© 2018 by Sharon Hancock. All rights reserved.

  • Sharon Hancock

Swimming forward: How to stick with homeschooling after you've begun

Updated: Nov 13, 2019


Photo Credit: C-Serpents Flickr via Compfight cc

I smiled as my hand sliced through the warm water. It’d been ages since I’d swum laps at the local pool. I’d forgotten how good it felt. My 12-year-old son had been talking about swimming lately, so here we were, in the quiet morning, enjoying our time together.


This is so easy, I thought. We should do this more often. But after just a few laps, my muscles started complaining. The initial sense of ease dissipated, and it began to feel more like exercise. I continued on, though, determined to make the most of our short stint in the water.


It dawned on me that homeschoolers can encounter a similar experience. At first, you’re so excited to embark on this new adventure called homeschooling. Armed with good intentions, stacks of workbooks, and boxes of manipulatives, you take the plunge. Each day brings new joys as you realize your dreams of teaching your child are becoming a reality.

But all too soon the initial excitement wears off. Maybe life gets in the way. Your sweet little angel isn’t quite as angelic as you had pictured. A heavy cloud of worry threatens to sap your hopes and your energy. And yet you have to keep going. But how?


How do you make any headway when laundry and groceries and bad behavior seem stacked against you? It’s not always easy, but it truly is possible. Here are a few tips to keep you swimming in the right direction.


Take time for yourself. Get up before the kids so you have time to breathe and think about your day. It takes effort to forgo a bit of hard-earned sleep, but even 10-15 minutes of quiet reflection does wonders. Those few moments can make you feel more in control and more at peace. You’ll be better able to face the day’s hiccups. And your attitude will rub off on your kids.


Remind yourself of why you started. Why are you homeschooling in the first place? Most parents have concrete reasons for not placing their child in a public or private school. Revisit your reasons. Write them down so you can refer to them when your days get tough.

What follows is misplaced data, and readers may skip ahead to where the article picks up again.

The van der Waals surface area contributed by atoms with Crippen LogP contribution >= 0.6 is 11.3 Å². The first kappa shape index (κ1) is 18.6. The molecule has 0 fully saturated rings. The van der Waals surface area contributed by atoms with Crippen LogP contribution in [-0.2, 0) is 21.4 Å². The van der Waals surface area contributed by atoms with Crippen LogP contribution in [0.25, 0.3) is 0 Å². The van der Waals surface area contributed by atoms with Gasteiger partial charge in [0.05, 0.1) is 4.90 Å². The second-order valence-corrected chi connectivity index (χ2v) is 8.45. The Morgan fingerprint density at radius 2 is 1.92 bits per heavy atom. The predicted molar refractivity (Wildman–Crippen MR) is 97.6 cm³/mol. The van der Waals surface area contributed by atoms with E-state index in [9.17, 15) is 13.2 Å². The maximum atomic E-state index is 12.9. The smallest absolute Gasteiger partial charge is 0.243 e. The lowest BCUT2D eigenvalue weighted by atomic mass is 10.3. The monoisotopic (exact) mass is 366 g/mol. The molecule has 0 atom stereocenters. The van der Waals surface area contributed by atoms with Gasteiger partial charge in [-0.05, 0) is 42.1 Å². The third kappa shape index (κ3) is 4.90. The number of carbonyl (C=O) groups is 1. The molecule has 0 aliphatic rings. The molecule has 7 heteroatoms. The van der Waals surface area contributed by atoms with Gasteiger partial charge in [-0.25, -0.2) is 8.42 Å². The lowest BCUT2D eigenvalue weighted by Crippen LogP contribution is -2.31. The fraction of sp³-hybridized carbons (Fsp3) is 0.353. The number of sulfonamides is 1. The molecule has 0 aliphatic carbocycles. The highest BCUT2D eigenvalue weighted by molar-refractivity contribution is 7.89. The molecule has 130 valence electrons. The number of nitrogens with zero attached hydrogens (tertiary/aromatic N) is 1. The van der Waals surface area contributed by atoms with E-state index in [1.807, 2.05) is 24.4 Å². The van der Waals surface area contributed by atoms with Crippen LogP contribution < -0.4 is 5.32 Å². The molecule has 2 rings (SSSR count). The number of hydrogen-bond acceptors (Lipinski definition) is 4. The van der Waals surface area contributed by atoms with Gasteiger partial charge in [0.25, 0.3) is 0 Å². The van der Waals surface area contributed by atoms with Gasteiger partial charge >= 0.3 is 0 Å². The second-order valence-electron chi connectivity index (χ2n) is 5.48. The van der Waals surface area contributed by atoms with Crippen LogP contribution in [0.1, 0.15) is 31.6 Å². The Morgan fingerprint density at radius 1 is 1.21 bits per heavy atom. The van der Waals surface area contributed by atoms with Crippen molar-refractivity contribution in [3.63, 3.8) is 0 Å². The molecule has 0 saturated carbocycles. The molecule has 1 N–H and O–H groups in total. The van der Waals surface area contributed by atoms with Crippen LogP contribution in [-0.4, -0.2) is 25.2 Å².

Reach out. Call a friend, a fellow homeschooler who understands what you’re going through. Sometimes a listening ear is all it takes to calm the churning waters.


Look at how far your child has come. In the midst of the busyness of your days, it might not seem like you’ve made much progress school-wise. The spilled oatmeal, squabbles over toys, ringing phone, forgotten must-do’s on your to-do list can overwhelm a body. And oh yeah, there’s that thing called school, which got squished into a shortened timeframe again. What’s a mom to do?


Jot down the progress your child makes, the accomplishments in each school area, no matter how small. I suggest keeping a notebook rather than sticky notes, which get lost faster than a tourist in New York City. Over the span of a week and a month, you’ll be able to see that your pupil really is moving forward, even amid the crazy chaos called life.


It’s like the story of two boys who were tasked with crossing a field by walking with one foot directly in front of the other. One of the boys looked at his feet the whole time and ended up yards away from the target. The other boy kept his eye on the destination point and arrived with ease.


Be honest: Do you tend to focus on your family’s daily busyness, like the boy who focused on his feet? This is sure to lead to distress and frustration. Or do you keep your eye on your goals, big and small? This will give you buoyancy when troubles try to weigh you down.

So keep your eyes on your goals. When the waters get rough, you’ll be glad you did.